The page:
Summary: This sermon looks at the factors that inspired Luke to write the gospel of Luke and how God can inspire us to communicate the gospel of Christ.

In the New Testament there are four gospels: Matthew, Mark, Luke and John. In light of those four gospels I want to ask you an unusual question. What is the gospel according to you?

This week I read a story about a new convert who testified that he had been saved by reading a copy of the fifth gospel. No, it wasn’t Matthew, Mark, Luke or John. He was saved by reading the Gospel according to Mike the butcher. Mike was an earnest Christian whose godly life and testimony had been used of God to save this man. (Contributed to Sermon Central by: Bruce Howell) That story illustrates what I mean by the gospel according to you.

What do you need in order to write a gospel? The gospels are the first four books of the New Testament. Four men wrote those four books: Matthew, Mark, Luke and John. Is it possible that God could have used you to write one of the four gospels? Obviously, those four books were inspired by God for a unique time, place and purpose. I am not suggesting that you or I could duplicate that process. Only God can do that! However, do we have the same material in our hearts that was in the hearts of Matthew, Mark, Luke and John? Could God have used us? Can God use us today?

Many of you have bought copies of Lee Strobel’s book, The Case for Christmas. Each chapter in that book draws from a different form of evidence to defend the life, death and resurrection of Jesus Christ. In each of these chapters Lee Strobel ask the question, can we trust the evidence? Chapter 1 deals with the eyewitness evidence. He analyzes Matthew, Mark, Luke and John as his eyewitnesses. Lee Strobel contends that Matthew, Mark, Luke and John can be trusted as witnesses of Jesus life.

It is my contention that all of us who know Jesus Christ can be used as reliable witnesses to share his story. It is my contention that you and I have the same material in our hearts that Matthew, Mark, Luke and John had in theirs. I want to use Luke’s gospel, chapter 1, verses 1-4 to consider this idea. What did Luke have in his heart that enabled him to write this gospel.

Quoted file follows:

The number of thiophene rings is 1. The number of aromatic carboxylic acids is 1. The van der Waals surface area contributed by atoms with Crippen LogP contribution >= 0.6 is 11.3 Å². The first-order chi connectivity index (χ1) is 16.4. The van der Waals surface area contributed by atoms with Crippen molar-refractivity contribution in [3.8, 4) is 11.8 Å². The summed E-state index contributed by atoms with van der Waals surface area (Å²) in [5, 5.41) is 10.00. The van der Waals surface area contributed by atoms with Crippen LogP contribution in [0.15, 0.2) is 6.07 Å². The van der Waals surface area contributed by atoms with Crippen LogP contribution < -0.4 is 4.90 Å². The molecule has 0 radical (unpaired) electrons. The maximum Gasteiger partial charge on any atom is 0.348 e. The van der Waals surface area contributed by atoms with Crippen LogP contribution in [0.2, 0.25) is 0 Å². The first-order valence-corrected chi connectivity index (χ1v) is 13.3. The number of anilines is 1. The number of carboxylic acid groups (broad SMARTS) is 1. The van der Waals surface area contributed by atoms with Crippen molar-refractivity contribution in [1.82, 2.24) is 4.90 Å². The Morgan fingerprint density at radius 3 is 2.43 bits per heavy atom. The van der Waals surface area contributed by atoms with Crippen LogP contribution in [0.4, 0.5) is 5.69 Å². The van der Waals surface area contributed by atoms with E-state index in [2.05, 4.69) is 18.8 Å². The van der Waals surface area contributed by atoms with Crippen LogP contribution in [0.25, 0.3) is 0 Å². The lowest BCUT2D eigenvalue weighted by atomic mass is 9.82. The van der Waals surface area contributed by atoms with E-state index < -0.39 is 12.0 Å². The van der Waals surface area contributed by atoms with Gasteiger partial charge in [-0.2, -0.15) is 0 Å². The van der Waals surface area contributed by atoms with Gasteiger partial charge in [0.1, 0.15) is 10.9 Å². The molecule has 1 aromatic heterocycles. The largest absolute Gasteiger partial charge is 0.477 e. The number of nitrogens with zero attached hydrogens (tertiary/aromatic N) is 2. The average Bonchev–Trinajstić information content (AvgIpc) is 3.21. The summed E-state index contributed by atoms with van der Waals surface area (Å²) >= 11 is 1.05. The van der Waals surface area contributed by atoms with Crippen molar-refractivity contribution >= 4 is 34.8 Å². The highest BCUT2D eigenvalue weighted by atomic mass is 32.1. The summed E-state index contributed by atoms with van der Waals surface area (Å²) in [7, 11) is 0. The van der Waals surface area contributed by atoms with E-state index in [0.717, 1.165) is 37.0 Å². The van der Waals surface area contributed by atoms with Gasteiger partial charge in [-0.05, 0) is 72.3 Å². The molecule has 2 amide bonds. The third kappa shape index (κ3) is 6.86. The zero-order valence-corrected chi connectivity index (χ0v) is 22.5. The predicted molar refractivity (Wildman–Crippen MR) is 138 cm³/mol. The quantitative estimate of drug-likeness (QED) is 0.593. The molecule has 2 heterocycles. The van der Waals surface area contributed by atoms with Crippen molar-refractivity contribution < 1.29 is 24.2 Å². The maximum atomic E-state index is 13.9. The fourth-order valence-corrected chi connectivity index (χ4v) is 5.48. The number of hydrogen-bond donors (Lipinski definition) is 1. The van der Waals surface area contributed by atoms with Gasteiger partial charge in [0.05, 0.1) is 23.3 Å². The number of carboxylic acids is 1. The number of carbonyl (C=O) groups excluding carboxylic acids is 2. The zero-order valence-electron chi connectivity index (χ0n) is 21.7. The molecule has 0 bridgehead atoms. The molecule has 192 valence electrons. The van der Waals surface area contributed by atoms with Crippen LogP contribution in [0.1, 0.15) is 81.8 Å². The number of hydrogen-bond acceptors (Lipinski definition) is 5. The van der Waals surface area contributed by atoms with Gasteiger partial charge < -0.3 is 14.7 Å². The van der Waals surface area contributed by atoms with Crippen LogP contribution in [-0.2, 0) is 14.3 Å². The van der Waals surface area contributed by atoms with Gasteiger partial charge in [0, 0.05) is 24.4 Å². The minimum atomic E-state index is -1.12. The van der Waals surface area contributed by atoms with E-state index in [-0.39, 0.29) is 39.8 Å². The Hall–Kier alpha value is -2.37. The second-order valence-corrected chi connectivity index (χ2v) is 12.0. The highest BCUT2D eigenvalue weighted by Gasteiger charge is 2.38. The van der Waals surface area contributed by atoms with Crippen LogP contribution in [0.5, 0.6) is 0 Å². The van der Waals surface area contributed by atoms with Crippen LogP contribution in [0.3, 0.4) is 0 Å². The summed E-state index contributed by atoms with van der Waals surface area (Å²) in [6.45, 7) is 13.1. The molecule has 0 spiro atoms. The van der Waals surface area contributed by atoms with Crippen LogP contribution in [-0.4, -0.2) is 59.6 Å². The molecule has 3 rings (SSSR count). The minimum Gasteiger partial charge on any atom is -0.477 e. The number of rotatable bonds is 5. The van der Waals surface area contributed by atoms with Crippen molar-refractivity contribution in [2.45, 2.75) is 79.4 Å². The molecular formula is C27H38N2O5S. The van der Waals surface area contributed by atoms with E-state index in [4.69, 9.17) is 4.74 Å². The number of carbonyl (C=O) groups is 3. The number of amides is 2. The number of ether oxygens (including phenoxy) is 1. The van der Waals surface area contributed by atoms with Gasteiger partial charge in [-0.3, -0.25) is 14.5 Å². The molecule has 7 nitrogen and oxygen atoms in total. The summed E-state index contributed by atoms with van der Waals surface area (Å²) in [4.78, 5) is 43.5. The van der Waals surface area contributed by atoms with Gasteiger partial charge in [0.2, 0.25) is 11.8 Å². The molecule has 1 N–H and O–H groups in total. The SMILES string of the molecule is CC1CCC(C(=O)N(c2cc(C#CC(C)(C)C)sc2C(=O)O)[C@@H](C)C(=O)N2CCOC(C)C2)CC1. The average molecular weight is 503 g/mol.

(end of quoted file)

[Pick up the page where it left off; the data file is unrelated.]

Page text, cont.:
I. If you are going to write a gospel there must be a Belief in the subject.

A. Luke had accepted the truth and teachings about Jesus. They became a part of his life. Luke had received three forms of information about Jesus and he accepted that truth.

(1) Luke had read the writings of other authors who wrote about Jesus. In verse 1 we read “Inasmuch as many have taken in hand to set in order a narrative of those things which are most surely believed among us”. We do not know the identity of the authors mentioned in this verse. All we know is that they communicated about Jesus and Luke accepted the truth of their teachings.

(2) No doubt Luke was familiar with the Old Testament prophecies. I am convinced that some of the writings referred to in verse 1 are the Old Testament prophecies.

(3) Finally, Luke was familiar with many eyewitness accounts about Jesus. (vs. 2) In fact, Luke was a traveling companion of Paul. How do we know this? Luke wrote the book of Acts and there are many “we” passages in the book of Acts when Luke testified of being with Paul. For instance, in Acts 16:10 Luke says “Immediately we sought to go to Macedonia, concluding that the Lord had called us to preach the gospel to them.” Can you imagine what it meant to be the traveling companion of the apostle Paul? You could not help but hear about Jesus. That would be like traveling with a grand parent and not hearing about their grand children.

Luke was not some naïve dummy. He was a very intelligent man. He was a medical doctor. You do not get that degree at the dollar general. In addition, Bible scholars tell us that Luke’s Greek writing was some of the best Greek in the entire New Testament. He was a very learned man. Luke did not accept the stories of Jesus at face value. He had investigated. He gathered all of the available information and wrote an account.

There is nothing wrong with investigating the claims of Christ. The Case for Christmas book was written by a man who investigated the claims of Christ. There are other popular books written by individuals who investigated the claims of Christ. C. S. Lewis wrote a book entitled Mere Christianity, in which he does an intellectual discussion of the Christian faith. In fact, I believe Chuck Colson was saved while reading Mere Christianity. Josh McDowell has written two books, Evidence That Demands A Verdict and More Than A Carpenter. These books are books that defend the truth about Jesus Christ for those who want to investigate the truth about Him.

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